Russians voted away their freedoms, and Venezuelans almost did. Why? BY BRET STEPHENS Tuesday, December 4, 2007 12:01 a.m. EST
"It is ultimately a cruel misunderstanding of youth to believe it will find its heart's desire in freedom," says Leo Naphta, the great character of Thomas Mann's "The Magic Mountain" "Its deepest desire is to obey." On Sunday, voters as far apart as Caracas and Vladivostok took to the polls and put Naphta's theory to a practical test.
In Russia, the result of parliamentary elections was a triumph for President Vladimir Putin: His party, United Russia, won 64% of the vote. Add that to the votes taken by the Kremlin's allies and the Putin tally reaches 80%, with the principal "democratic" opposition represented (at 11.5%) by the Communists. The vote sets up Mr. Putin, an exceptionally fit 55, to rule Russia for another four-year term, and perhaps several terms beyond that.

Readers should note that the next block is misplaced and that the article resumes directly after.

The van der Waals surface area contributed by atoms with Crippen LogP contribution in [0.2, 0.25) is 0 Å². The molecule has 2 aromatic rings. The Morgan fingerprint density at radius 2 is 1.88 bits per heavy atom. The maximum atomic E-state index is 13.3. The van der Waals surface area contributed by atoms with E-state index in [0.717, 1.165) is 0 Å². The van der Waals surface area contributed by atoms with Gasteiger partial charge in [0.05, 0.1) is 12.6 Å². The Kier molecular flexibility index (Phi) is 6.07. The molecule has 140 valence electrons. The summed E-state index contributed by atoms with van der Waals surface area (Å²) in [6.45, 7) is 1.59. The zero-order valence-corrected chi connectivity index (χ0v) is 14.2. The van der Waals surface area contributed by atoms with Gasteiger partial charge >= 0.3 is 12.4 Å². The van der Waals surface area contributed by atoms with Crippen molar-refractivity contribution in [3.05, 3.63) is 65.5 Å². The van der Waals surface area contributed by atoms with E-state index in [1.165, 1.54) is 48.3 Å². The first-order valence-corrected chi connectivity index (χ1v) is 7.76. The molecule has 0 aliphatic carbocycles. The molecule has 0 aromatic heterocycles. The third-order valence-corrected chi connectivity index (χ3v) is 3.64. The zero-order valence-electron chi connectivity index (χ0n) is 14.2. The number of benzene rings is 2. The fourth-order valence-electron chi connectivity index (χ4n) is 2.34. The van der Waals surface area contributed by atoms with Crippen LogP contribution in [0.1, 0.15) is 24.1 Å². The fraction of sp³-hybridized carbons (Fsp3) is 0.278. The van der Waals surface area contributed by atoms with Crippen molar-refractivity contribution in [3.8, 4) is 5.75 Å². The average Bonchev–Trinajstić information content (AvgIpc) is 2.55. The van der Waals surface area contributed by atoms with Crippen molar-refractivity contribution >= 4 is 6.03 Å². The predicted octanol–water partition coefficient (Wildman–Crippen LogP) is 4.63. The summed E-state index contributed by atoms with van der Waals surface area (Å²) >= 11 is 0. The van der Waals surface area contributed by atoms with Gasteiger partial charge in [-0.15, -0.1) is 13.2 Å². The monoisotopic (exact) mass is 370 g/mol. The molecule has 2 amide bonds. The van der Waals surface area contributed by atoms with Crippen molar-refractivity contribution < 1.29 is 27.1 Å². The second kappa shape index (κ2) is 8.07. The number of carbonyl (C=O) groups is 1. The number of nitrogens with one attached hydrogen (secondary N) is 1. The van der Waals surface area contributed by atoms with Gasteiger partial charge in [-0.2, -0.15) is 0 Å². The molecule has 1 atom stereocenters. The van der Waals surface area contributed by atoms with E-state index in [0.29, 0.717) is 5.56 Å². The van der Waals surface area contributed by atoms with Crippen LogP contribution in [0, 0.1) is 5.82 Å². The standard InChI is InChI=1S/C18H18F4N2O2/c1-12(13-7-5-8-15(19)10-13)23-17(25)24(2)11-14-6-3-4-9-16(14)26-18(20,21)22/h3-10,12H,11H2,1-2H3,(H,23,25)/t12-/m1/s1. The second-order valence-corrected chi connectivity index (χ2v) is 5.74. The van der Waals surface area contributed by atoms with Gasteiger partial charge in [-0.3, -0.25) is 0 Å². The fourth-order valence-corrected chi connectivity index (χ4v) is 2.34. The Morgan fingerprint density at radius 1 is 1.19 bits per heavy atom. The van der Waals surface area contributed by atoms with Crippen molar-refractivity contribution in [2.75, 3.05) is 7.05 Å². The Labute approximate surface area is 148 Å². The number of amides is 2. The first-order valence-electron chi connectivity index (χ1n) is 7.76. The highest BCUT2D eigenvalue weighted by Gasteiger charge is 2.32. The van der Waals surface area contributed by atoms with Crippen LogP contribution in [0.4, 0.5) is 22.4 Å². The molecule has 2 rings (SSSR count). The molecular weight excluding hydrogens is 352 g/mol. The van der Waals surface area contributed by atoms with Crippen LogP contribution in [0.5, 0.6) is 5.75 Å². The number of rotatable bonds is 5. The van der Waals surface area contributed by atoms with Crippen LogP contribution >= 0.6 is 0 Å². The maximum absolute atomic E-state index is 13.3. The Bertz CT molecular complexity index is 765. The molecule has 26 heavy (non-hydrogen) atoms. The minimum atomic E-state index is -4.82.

By happy contrast, Hugo Chávez's effort to establish himself as Venezuela's president-for-life via a constitutional referendum seems to have failed by a narrow margin. Even so, an astonishing 49% of voters were prepared, according to the official count, to permanently forgo the opportunity to choose a president other than Mr. Chávez.
Surely you now know why we pray for Russian Christians and do everything we can to take the good news to the good people of Russia?
Without a great deal of healing, Russia will never develop into a democracy of safety for the masses.